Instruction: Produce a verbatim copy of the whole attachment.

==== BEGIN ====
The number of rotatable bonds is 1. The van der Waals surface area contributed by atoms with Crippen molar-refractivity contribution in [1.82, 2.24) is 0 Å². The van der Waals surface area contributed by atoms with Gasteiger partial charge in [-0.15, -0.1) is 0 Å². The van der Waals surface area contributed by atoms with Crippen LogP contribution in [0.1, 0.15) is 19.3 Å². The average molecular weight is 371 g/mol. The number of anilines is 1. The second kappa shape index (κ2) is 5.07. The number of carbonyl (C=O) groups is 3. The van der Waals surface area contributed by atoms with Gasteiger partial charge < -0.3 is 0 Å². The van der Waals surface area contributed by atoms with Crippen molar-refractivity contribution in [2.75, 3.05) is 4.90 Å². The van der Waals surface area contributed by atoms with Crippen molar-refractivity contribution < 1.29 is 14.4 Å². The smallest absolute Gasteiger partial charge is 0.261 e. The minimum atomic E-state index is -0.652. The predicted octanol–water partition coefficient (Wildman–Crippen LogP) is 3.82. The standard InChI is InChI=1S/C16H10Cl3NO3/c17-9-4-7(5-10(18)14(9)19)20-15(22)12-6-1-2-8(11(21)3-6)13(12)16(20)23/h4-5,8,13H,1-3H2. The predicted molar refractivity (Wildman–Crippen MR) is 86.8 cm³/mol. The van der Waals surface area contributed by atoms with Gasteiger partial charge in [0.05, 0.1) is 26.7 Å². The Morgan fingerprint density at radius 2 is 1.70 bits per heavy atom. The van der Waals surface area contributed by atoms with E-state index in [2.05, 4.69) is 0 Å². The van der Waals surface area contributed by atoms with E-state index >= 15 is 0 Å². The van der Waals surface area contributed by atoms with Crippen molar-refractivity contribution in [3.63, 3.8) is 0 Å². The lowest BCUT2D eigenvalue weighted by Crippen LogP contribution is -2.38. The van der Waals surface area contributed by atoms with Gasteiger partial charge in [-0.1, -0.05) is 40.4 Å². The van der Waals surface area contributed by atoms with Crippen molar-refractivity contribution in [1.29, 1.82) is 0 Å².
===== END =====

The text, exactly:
The number of rotatable bonds is 1. The van der Waals surface area contributed by atoms with Crippen molar-refractivity contribution in [1.82, 2.24) is 0 Å². The van der Waals surface area contributed by atoms with Gasteiger partial charge in [-0.15, -0.1) is 0 Å². The van der Waals surface area contributed by atoms with Crippen LogP contribution in [0.1, 0.15) is 19.3 Å². The average molecular weight is 371 g/mol. The number of anilines is 1. The second kappa shape index (κ2) is 5.07. The number of carbonyl (C=O) groups is 3. The van der Waals surface area contributed by atoms with Gasteiger partial charge < -0.3 is 0 Å². The van der Waals surface area contributed by atoms with Crippen molar-refractivity contribution in [2.75, 3.05) is 4.90 Å². The van der Waals surface area contributed by atoms with Crippen molar-refractivity contribution < 1.29 is 14.4 Å². The smallest absolute Gasteiger partial charge is 0.261 e. The minimum atomic E-state index is -0.652. The predicted octanol–water partition coefficient (Wildman–Crippen LogP) is 3.82. The standard InChI is InChI=1S/C16H10Cl3NO3/c17-9-4-7(5-10(18)14(9)19)20-15(22)12-6-1-2-8(11(21)3-6)13(12)16(20)23/h4-5,8,13H,1-3H2. The predicted molar refractivity (Wildman–Crippen MR) is 86.8 cm³/mol. The van der Waals surface area contributed by atoms with Gasteiger partial charge in [0.05, 0.1) is 26.7 Å². The Morgan fingerprint density at radius 2 is 1.70 bits per heavy atom. The van der Waals surface area contributed by atoms with E-state index in [2.05, 4.69) is 0 Å². The van der Waals surface area contributed by atoms with E-state index >= 15 is 0 Å². The van der Waals surface area contributed by atoms with Crippen molar-refractivity contribution in [3.63, 3.8) is 0 Å². The lowest BCUT2D eigenvalue weighted by Crippen LogP contribution is -2.38. The van der Waals surface area contributed by atoms with Gasteiger partial charge in [-0.1, -0.05) is 40.4 Å². The van der Waals surface area contributed by atoms with Crippen molar-refractivity contribution in [1.29, 1.82) is 0 Å².